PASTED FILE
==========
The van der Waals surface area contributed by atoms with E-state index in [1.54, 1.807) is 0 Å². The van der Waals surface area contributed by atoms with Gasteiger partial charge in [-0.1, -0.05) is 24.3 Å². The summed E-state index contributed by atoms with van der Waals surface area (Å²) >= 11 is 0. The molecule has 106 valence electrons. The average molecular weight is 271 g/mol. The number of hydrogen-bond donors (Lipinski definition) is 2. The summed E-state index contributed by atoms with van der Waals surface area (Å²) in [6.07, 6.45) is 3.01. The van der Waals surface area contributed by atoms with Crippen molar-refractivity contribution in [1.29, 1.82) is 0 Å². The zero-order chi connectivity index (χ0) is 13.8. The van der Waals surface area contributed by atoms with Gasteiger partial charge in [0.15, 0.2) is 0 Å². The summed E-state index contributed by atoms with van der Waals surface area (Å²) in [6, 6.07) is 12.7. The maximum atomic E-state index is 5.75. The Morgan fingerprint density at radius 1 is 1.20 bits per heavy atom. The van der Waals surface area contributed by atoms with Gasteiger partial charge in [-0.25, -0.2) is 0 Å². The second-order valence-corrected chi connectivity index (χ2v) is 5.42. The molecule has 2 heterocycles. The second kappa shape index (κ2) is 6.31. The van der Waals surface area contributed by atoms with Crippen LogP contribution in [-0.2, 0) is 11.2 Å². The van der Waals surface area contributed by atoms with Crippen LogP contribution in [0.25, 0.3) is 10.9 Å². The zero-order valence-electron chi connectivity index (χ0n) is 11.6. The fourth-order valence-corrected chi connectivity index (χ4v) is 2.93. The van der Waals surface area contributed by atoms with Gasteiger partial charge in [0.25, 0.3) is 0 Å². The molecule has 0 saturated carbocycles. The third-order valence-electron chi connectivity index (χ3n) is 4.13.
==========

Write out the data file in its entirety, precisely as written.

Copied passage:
The van der Waals surface area contributed by atoms with E-state index in [1.54, 1.807) is 0 Å². The van der Waals surface area contributed by atoms with Gasteiger partial charge in [-0.1, -0.05) is 24.3 Å². The summed E-state index contributed by atoms with van der Waals surface area (Å²) >= 11 is 0. The molecule has 106 valence electrons. The average molecular weight is 271 g/mol. The number of hydrogen-bond donors (Lipinski definition) is 2. The summed E-state index contributed by atoms with van der Waals surface area (Å²) in [6.07, 6.45) is 3.01. The van der Waals surface area contributed by atoms with Crippen molar-refractivity contribution in [1.29, 1.82) is 0 Å². The zero-order chi connectivity index (χ0) is 13.8. The van der Waals surface area contributed by atoms with Gasteiger partial charge in [0.15, 0.2) is 0 Å². The summed E-state index contributed by atoms with van der Waals surface area (Å²) in [6, 6.07) is 12.7. The maximum atomic E-state index is 5.75. The Morgan fingerprint density at radius 1 is 1.20 bits per heavy atom. The van der Waals surface area contributed by atoms with Gasteiger partial charge in [-0.25, -0.2) is 0 Å². The second-order valence-corrected chi connectivity index (χ2v) is 5.42. The molecule has 2 heterocycles. The second kappa shape index (κ2) is 6.31. The van der Waals surface area contributed by atoms with Crippen LogP contribution in [-0.2, 0) is 11.2 Å². The van der Waals surface area contributed by atoms with Crippen LogP contribution in [0.25, 0.3) is 10.9 Å². The zero-order valence-electron chi connectivity index (χ0n) is 11.6. The fourth-order valence-corrected chi connectivity index (χ4v) is 2.93. The van der Waals surface area contributed by atoms with Gasteiger partial charge in [0.25, 0.3) is 0 Å². The molecule has 0 saturated carbocycles. The third-order valence-electron chi connectivity index (χ3n) is 4.13.